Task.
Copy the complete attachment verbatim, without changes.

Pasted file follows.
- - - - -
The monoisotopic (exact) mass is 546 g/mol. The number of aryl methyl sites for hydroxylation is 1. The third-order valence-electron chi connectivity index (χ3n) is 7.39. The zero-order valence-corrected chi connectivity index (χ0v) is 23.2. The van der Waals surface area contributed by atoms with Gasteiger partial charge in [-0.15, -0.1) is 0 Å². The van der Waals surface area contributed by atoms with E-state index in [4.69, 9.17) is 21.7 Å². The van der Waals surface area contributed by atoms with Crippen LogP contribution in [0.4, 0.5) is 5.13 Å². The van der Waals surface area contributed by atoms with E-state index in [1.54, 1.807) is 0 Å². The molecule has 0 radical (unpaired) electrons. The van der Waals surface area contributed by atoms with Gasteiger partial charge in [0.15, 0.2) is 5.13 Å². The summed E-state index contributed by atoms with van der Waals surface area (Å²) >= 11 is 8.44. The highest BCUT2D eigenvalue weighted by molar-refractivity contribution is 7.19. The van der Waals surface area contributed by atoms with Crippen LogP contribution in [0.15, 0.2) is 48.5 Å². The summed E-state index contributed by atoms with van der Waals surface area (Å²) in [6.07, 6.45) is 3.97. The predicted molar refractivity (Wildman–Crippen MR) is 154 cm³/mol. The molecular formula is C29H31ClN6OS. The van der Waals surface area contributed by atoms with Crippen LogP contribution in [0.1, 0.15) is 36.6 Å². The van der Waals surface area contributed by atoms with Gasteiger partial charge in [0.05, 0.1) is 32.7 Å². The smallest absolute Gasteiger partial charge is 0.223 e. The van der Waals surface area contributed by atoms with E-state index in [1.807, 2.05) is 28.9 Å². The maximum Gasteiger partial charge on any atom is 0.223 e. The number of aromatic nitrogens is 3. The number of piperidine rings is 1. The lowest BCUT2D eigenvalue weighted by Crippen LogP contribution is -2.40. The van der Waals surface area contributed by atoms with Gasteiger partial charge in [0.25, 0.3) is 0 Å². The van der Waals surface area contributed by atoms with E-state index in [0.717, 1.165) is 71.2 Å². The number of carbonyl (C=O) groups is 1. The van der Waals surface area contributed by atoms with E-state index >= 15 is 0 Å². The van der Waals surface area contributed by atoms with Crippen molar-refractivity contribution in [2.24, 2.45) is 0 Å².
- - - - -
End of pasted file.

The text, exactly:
The monoisotopic (exact) mass is 546 g/mol. The number of aryl methyl sites for hydroxylation is 1. The third-order valence-electron chi connectivity index (χ3n) is 7.39. The zero-order valence-corrected chi connectivity index (χ0v) is 23.2. The van der Waals surface area contributed by atoms with Gasteiger partial charge in [-0.15, -0.1) is 0 Å². The van der Waals surface area contributed by atoms with E-state index in [4.69, 9.17) is 21.7 Å². The van der Waals surface area contributed by atoms with Crippen LogP contribution in [0.4, 0.5) is 5.13 Å². The van der Waals surface area contributed by atoms with E-state index in [1.54, 1.807) is 0 Å². The molecule has 0 radical (unpaired) electrons. The van der Waals surface area contributed by atoms with Gasteiger partial charge in [0.15, 0.2) is 5.13 Å². The summed E-state index contributed by atoms with van der Waals surface area (Å²) >= 11 is 8.44. The highest BCUT2D eigenvalue weighted by molar-refractivity contribution is 7.19. The van der Waals surface area contributed by atoms with Crippen LogP contribution in [0.15, 0.2) is 48.5 Å². The summed E-state index contributed by atoms with van der Waals surface area (Å²) in [6.07, 6.45) is 3.97. The predicted molar refractivity (Wildman–Crippen MR) is 154 cm³/mol. The molecular formula is C29H31ClN6OS. The van der Waals surface area contributed by atoms with Crippen LogP contribution in [0.1, 0.15) is 36.6 Å². The van der Waals surface area contributed by atoms with Gasteiger partial charge in [0.05, 0.1) is 32.7 Å². The smallest absolute Gasteiger partial charge is 0.223 e. The van der Waals surface area contributed by atoms with E-state index in [1.807, 2.05) is 28.9 Å². The maximum Gasteiger partial charge on any atom is 0.223 e. The number of aromatic nitrogens is 3. The number of piperidine rings is 1. The lowest BCUT2D eigenvalue weighted by Crippen LogP contribution is -2.40. The van der Waals surface area contributed by atoms with Gasteiger partial charge in [0.25, 0.3) is 0 Å². The van der Waals surface area contributed by atoms with E-state index in [0.717, 1.165) is 71.2 Å². The number of carbonyl (C=O) groups is 1. The van der Waals surface area contributed by atoms with E-state index >= 15 is 0 Å². The van der Waals surface area contributed by atoms with Crippen molar-refractivity contribution in [2.24, 2.45) is 0 Å².